View Full Version : Jazz honor Flopton with statue

03-31-2005, 02:09 PM
SALT LAKE CITY - Now, John Stockton truly is a permanent fixture with the Utah Jazz.

The Jazz honored Stockton on Wednesday with an 8-foot statue of the NBA’s career leader in assists and steals, a rendering of Stockton making a one-handed pass in his trademark short shorts.

“It’s quite humbling,” said Stockton, who avoided personal attention as much has he could through his 19-year career.

The bronze statue features Stockton wearing an old-style Jazz uniform with a musical note forming the “J” in Jazz. It stands on a small plaza south of the Delta Center, just off “John Stockton Drive” — as the street was renamed after Stockton retired in 2003.

About 10 feet away is another concrete pedestal, where a statue of Karl Malone will stand. Malone played 18 of his 19 seasons with Stockton and is the second-leading scorer in NBA history thanks in large part to thousands of passes from Stockton.

Bronze plaques commemorating Stockton and Malone and their career achievements surround the pedestals.

“It will be good to see the big fella up here in short order,” Stockton said.

The statue is about the last way the Jazz can honor Stockton. He had a farewell ceremony after he announced his retirement nearly two years ago, and his No. 12 was retired in November.

Jazz owner Larry Miller said the team is done with the tributes, which is just fine with Stockton.

“He never wants to take the credit for it. He had such a remarkable role in it, but he did it so quietly,” Miller said.

Miller, known for tearful speeches, had to pause several times and wipe his eyes before the final tribute was unveiled. Stockton was applauded by the few hundred people who gathered on the sunny afternoon to see his six children cut the ribbons and release a canopy of balloons that covered the statue.

Stockton made a few remarks to the fans, joking to the sculptor that the biceps were probably a little small.

Jazz coach Jerry Sloan, who coached Utah for nearly all of the Stockton and Malone era, sat quietly and watched as Stockton thanked him and credited everybody he played with for his success.

“I don’t look at this as a statue of me as much as an embodiment of what this team has been about,” Stockton told the crowd.

Utah took Stockton in the first round of the 1984 draft, using the No. 16 pick on a relatively unknown player from Gonzaga who became one of the best players ever.

Stockton spent his entire career with the Jazz and finished with 19,711 points, 15,806 assists and 3,265 steals. He also holds NBA records for most assists in a season (1,164 in 1990-91) and highest assist average in a season (14.5 in 1989-90).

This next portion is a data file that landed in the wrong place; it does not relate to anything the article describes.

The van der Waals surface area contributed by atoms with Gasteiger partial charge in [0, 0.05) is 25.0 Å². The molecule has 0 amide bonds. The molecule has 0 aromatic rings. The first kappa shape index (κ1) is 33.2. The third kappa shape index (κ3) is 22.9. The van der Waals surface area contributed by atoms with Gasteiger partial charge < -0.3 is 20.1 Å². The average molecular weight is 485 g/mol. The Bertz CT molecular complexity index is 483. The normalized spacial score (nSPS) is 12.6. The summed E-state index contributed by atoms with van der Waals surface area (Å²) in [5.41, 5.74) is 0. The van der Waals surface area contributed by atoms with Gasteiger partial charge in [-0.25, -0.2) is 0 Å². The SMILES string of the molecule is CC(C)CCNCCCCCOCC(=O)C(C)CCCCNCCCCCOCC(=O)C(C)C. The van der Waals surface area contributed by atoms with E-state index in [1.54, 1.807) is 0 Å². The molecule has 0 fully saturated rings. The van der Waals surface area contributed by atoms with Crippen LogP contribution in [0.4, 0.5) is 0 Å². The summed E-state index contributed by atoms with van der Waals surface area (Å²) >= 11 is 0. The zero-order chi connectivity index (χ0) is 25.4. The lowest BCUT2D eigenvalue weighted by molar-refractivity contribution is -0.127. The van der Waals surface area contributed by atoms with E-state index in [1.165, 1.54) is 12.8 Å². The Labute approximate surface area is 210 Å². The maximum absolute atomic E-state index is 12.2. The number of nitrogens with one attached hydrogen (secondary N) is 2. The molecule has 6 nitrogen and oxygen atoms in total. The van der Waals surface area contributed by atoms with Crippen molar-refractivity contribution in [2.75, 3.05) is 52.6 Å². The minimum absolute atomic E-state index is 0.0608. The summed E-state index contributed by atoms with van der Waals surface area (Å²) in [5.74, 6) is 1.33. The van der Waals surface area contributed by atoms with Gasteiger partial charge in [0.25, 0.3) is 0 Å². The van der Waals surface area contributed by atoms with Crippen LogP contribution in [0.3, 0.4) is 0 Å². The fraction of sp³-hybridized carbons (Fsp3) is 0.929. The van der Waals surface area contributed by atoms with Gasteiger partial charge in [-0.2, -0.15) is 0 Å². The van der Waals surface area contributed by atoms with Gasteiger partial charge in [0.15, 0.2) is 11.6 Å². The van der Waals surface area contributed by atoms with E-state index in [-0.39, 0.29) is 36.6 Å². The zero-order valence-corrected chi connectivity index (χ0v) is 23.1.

As reluctant as he has been to accept the praise he has received since retiring, Stockton did seem to enjoy Wednesday’s ceremony before Utah’s home game against the Denver Nuggets.

“This was done first class. I don’t know how a person could object,” Stockton said.

© 2005 The Associated Press. All rights reserved. This material may not be published, broadcast, rewritten or redistributed.


I hear they've been having some trouble with the statue.

It keeps falling down.

03-31-2005, 03:14 PM
Without even looking, I knew the article would mention his shorts.

03-31-2005, 04:39 PM
Stockton is one of the greatest NBA players of all time. He really made the Jazz what they were in Utah. A statue might be a little much, but calling him Flopton also seems to be a little much.

03-31-2005, 05:56 PM
Originally posted by: EricaLubarsky
Stockton is one of the greatest NBA players of all time. He really made the Jazz what they were in Utah. A statue might be a little much, but calling him Flopton also seems to be a little much.

I think the nickname fits him pretty well (obviously, I guess).

Though I don't think Dantley ever gets enough credit, I do agree that it was Stockton who not only made the Jazz what they were in Utah, but also made Karl Malone the greatest PF of all time. That said, I think he was one of the best (worst?) floppers to ever play the game, and an all around dirty player to begin with.

I'll never forget his shot to win the '97 WCF in game 6. It was a great shot, but it was set up by a moving screen that Karl Malone set on Clyde Drexler. That sort of play just epitomizes Utah Jazz basketball in the Sloan/Stockton/Malone era, and I'm glad that he and Karl never won a ring.

"The Jazz manipulate referees so well with their flops. They abuse the rules. It's frustrating to play against that kind of a team and it's frustrating to coach against them." - Don Nelson

03-31-2005, 08:19 PM
I wouldn't exactly call Stockton a dirty player.. he never played with the intent to injure and really didn't ever go out of his way to cheat.. but if I had the chance to do something I could get away with (i.e. "moving pick") or watch the NBA Finals from home, I'd set the pick any day of the week. Whether it was intentionally a moving pick or not is questionable..

My favorite memory of him was at a Wolves game a few years ago when he set a pick on Rod Strickland and from about the 10th row, I heard the "thwack!" of flesh-on-flesh, contact basketball. He really stepped into the picks. I appreciate a hard worker and a physical player any day of the week.

03-31-2005, 09:47 PM
The NBA's all-time leader in assists and steals... yeah he wasn't very good.

04-01-2005, 09:24 AM
Stockton is my favorite non-maverick of all time (i think I've said that before on tis site) and he deserves this. The city of Utah should be thankful to have had the greatest point gaurd in NBA history. Congratulations John.

PS- dont call him flopton